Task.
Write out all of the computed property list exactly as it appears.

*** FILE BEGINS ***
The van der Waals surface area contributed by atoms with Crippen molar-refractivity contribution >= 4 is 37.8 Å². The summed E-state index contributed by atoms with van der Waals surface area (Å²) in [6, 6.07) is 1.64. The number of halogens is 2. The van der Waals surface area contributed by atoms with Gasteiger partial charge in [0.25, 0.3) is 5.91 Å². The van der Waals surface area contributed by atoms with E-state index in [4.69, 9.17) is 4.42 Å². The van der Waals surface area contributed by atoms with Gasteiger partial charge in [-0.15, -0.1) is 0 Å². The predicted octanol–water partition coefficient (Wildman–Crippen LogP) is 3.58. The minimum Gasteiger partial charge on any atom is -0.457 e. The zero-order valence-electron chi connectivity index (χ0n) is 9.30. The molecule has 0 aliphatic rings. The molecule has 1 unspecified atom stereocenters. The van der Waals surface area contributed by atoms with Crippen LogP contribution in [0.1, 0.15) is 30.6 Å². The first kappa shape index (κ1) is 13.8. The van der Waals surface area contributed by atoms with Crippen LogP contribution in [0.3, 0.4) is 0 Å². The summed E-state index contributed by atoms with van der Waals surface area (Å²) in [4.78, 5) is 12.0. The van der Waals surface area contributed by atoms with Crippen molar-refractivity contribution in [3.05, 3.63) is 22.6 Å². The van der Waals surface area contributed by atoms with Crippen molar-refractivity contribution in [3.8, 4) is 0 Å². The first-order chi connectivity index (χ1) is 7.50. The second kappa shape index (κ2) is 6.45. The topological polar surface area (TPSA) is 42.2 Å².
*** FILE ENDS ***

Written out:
The van der Waals surface area contributed by atoms with Crippen molar-refractivity contribution >= 4 is 37.8 Å². The summed E-state index contributed by atoms with van der Waals surface area (Å²) in [6, 6.07) is 1.64. The number of halogens is 2. The van der Waals surface area contributed by atoms with Gasteiger partial charge in [0.25, 0.3) is 5.91 Å². The van der Waals surface area contributed by atoms with E-state index in [4.69, 9.17) is 4.42 Å². The van der Waals surface area contributed by atoms with Gasteiger partial charge in [-0.15, -0.1) is 0 Å². The predicted octanol–water partition coefficient (Wildman–Crippen LogP) is 3.58. The minimum Gasteiger partial charge on any atom is -0.457 e. The zero-order valence-electron chi connectivity index (χ0n) is 9.30. The molecule has 0 aliphatic rings. The molecule has 1 unspecified atom stereocenters. The van der Waals surface area contributed by atoms with Crippen LogP contribution in [0.1, 0.15) is 30.6 Å². The first kappa shape index (κ1) is 13.8. The van der Waals surface area contributed by atoms with Crippen LogP contribution in [0.3, 0.4) is 0 Å². The summed E-state index contributed by atoms with van der Waals surface area (Å²) in [4.78, 5) is 12.0. The van der Waals surface area contributed by atoms with Crippen molar-refractivity contribution in [3.05, 3.63) is 22.6 Å². The van der Waals surface area contributed by atoms with Crippen molar-refractivity contribution in [3.8, 4) is 0 Å². The first-order chi connectivity index (χ1) is 7.50. The second kappa shape index (κ2) is 6.45. The topological polar surface area (TPSA) is 42.2 Å².